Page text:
The --history command with a location argument lists versions of the existing file and histories of all deleted files at the same relative location. For example,

TODO: example with multiple histories for the same name

Note that deleted file records have their own numbers. Therefore, when you enter a file's record number, you will be shown only the history of that particular file.

When you rename or move a file within a replica, data-bag currently treats such event as two operations:

In other words, continuity of the file's history is not preserved. There are plans to implement detection of file renames and moves in future, even though often such detection cannot be done reliably without user's intervention.

Restoring old versions and deleted files

Data-bag allows you to restore older versions of existing files and the files you deleted after a synchronization. There are two different commands that restore files, each operating in its own way.

The first method is useful when you need to obtain historic files for a temporary use. For example, you may want to check how a certain document looked a week ago, make a copy of it, or compare it with the current version. To obtain such temporary images of historic files, use the --restore command described in this chapter.

The other method is needed when you decide to discard unwanted changes to your files after you have synchronized them with a bag. For example, you might have made a computation in a spreadsheet, saved and synchronized it. A week later you may realize that the formulas that you used were incorrect, and decide to start from scratch. To roll back changes that are already stored in a bag you may want to run the --undo command, described later.

Restoration of historic files for a temporary use requires knowledge of two things: original locations and version numbers of the files being restored. For simplicity, consider a single file restoration first. If you want to see how the file About_these_files.odt looked before it was modified, and you know that there are two versions of that file in the bag, you can run --restore command (or its shorthand -r) as follows:

$ java -jar /mnt/databag.jar -d /mnt -r 'About_these_files.odt' --vn 1

This will result in a copy of that file's version with number 1 restored to the default replica in /tmp/demo:

Jan 25, 2013 8:39:50 PM name.livitski.databag.cli.PointInTimeAbstractCommand res
INFO: Applying filter "no temp files"
Jan 25, 2013 8:39:50 PM restore
INFO: Restoring version 1 (file=1, base=0, size=181512, modified=2010-03-26 08:2
1:16.0) to /tmp/demo/About_these_files.odt ...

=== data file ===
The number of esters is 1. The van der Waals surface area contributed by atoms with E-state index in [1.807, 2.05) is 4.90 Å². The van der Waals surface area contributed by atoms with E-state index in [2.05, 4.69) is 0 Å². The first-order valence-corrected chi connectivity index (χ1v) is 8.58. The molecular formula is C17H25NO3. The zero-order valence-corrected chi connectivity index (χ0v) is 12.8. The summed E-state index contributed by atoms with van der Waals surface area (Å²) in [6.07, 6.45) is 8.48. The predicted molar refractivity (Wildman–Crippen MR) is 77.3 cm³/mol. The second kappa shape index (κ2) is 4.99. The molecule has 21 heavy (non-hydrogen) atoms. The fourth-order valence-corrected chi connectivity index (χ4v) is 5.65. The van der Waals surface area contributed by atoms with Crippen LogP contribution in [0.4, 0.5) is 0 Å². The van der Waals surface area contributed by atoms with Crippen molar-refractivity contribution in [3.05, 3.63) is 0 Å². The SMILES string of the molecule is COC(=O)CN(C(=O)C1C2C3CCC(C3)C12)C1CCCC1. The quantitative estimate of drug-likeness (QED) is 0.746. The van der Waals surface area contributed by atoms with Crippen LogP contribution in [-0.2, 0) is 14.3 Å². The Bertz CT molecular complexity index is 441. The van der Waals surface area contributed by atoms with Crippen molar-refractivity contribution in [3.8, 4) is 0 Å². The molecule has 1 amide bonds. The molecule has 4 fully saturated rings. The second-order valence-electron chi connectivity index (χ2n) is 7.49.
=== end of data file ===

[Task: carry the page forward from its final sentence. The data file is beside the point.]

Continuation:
The file's relative location follows the -r command on the command line. The --vn option specifies the version number to be restored. Observe that the historic version is written to its replica location, replacing the current file.

$ ls -l /tmp/demo/About_these_files.odt

-rw-r--r-- 1 user users 181512 2010-03-26 08:21 /tmp/demo/About_these_files.odt

Data-bag will synchronize the file with the bag before overwriting it, so that file can be retrieved later. Since --restore command performs temporary restore, the file's old version will be replaced again with the current one next time you synchronize the replica.

If you want to compare the current version of the file with the original version, or otherwise avoid confusion between current and historic files, you may tell data-bag to restore that file elsewhere. To achieve that, add a --save option (or its shorthand -o) to the command line:

$ java -jar /mnt/databag.jar -d /mnt -r 'About_these_files.odt' --vn 1 \
-o /tmp/about.odt

The argument of the --save option is either an absolute location of the restored file or a location relative to the current directory. If you restore a single file into a different location in the current replica, data-bag will add it to the bag right away, without the need for synchronization. However, data-bag will not overwrite any existing files when restoring with the --save option.

When the above command is run without a version number, data-bag restores the most recent version of the file, i.e.

$ java -jar /mnt/databag.jar -d /mnt -r 'About_these_files.odt'

will cause the subsequent command

$ ls -l /tmp/demo/About_these_files.odt

produce this output:

-rw-r--r-- 1 user users 182192 2013-01-25 11:54 /tmp/demo/About_these_files.odt

You can also restore the most recent version of a file as of a specific moment in the past, by adding --as-of option (or its shorthand -a). Note that --as-of option cannot be used with --vn .

$ java -jar /mnt/databag.jar -d /mnt -r 'About_these_files.odt' \
-a 2012-12-31 22:12:12

Note that the time argument at the end of this line is optional. If you omit it, data-bag assumes 00:00:00 (midnight at the beginning of the calendar day) as the target time.

TODO: show how to restore deleted files

TODO: explain the use of file numbers when restoring files

When you don't have a fixed version number to restore, you can restore multiple files with relative locations matching a pattern. You can use the --save option with such command if the argument points to an empty directory that is neither the current replica's root nor any of its descendants. For example, commands

$ mkdir -p ~/Desktop/2012
$ java -jar /mnt/databag.jar -d /mnt -r '*.odt' -a 2013-01-01 -o ~/Desktop/2012

will result in all files with suffix .odt from the root directory of your bag that had versions modified before the end of 2012 having copies of these versions restored to the new directory Desktop/2012 in your the home area of your user account.

If any of the restored files have to be written to a location within the current replica, e.g. by following a symbolic link, the operation will fail.